New neural connections are made through this connection while neglected skills such as language are strengthened, and resiliency is increased. These positive experiences serve as protective factors and help youth cope with current or past adverse experiences and recover more easily from future setbacks.
BBBSMT is also working to reinforce the impact of these relationships by further aligning family/ caregiver engagement with the Five Protective Factors: parental resilience, social connections, concrete support during times of need, knowledge of parenting and child development, and social and emotional competence of children.
Each caregiver with a youth in the BBBSMT program is assigned a designated match support specialist that provides training and ongoing support for the match, as well as resources and referrals to families needing assistance. This can include connecting families to a multitude of community resources to assist with housing, basic needs, counseling, victim services, employment training, legal services and more.
The Nurse Family Partnership (NFP) is a nationally evidence-based home visiting program for first-time, low-income mothers. The NFP has been in existence for approximately 40 years and currently has sites in 42 states, six tribal nations, and the U.S. Virgin Islands.
The objective of the program is to develop healthier children — physically, mentally, and socially — by helping mothers, dads and other family members develop positive parenting skills, improve economic well-being and reduce dependency on public aid.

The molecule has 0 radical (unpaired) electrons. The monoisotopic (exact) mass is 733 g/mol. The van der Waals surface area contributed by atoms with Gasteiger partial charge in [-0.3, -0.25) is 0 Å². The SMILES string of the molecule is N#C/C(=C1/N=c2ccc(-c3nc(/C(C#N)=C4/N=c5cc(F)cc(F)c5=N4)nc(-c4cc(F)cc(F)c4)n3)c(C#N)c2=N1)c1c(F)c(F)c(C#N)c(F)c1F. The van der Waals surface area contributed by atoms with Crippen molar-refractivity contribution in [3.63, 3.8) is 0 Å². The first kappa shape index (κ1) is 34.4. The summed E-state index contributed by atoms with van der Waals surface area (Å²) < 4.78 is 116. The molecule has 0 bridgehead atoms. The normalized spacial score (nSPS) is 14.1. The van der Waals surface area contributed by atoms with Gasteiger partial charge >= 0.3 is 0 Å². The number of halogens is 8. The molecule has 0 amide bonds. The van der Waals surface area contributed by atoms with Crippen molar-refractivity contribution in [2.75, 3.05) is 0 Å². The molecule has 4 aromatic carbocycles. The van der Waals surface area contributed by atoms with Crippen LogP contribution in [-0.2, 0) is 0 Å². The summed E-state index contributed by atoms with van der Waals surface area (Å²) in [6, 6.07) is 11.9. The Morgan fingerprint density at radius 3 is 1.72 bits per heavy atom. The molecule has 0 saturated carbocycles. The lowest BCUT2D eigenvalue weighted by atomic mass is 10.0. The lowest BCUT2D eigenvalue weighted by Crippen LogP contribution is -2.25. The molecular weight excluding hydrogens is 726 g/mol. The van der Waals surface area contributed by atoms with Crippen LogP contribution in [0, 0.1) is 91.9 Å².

The NFP model requires that all mothers participate in the program voluntarily; must not have previously parented a child; be no more than 28 weeks pregnant when first enrolled in the program; and have a yearly household income that is less than or equal to 200% of the federal poverty guideline for the local program. Typically, the program serves the family up until the child is 30 months old.
The Northeast Tennessee NFP serves first-time mothers in Carter, Greene, Hancock, Hawkins, Johnson, Sullivan, Unicoi and Washington counties. Currently, there are approximately 90 women enrolled in the program along with 58 children. Initially, the Nurse Home Visitor (NHV) will visit the mother in her home weekly for one month and every two weeks thereafter. The NHVs record weight gain during pregnancy, nutrition habits, blood pressure, other health issues, planning for the baby, etc. The NHV also ensures that the mother is in an environment that is safe for both her and her child. However, depending upon the mother’s needs, the NHV and mother may determine that the visits are needed more or less frequently. After the birth of the child the NHV will visit the mother weekly for one month to provide early interventions in cases of postpartum complications.
Once the child is born, NHVs concentrate on baby’s health, weight gain, developmental markers, the involvement of mother and other family members, providing information and techniques for parenting, promoting visits to a Pediatrician’s office, on-time immunizations, healthy environment at home and a variety of family issues/challenges. After the first postpartum month the frequency of visiting reverts to semi-weekly or monthly visitation based on the mother’s and child’s needs.
Additionally, the NHVs encourage and enable moms, dads and other involved family members to advance their economic position and build useful social networks.
Project Return’s 2Gen program is implemented through a commitment to ending destructive cycles. A parent who is criminally involved, not financially stable, and/or exhibits violence or drug use in the home, will cause stress for the child and negatively influence him/her. With an extensive and individualized job search, wraparound services, and critical ongoing support, a formerly incarcerated parent can soon become a positive influence, increasing the child’s likelihood for success.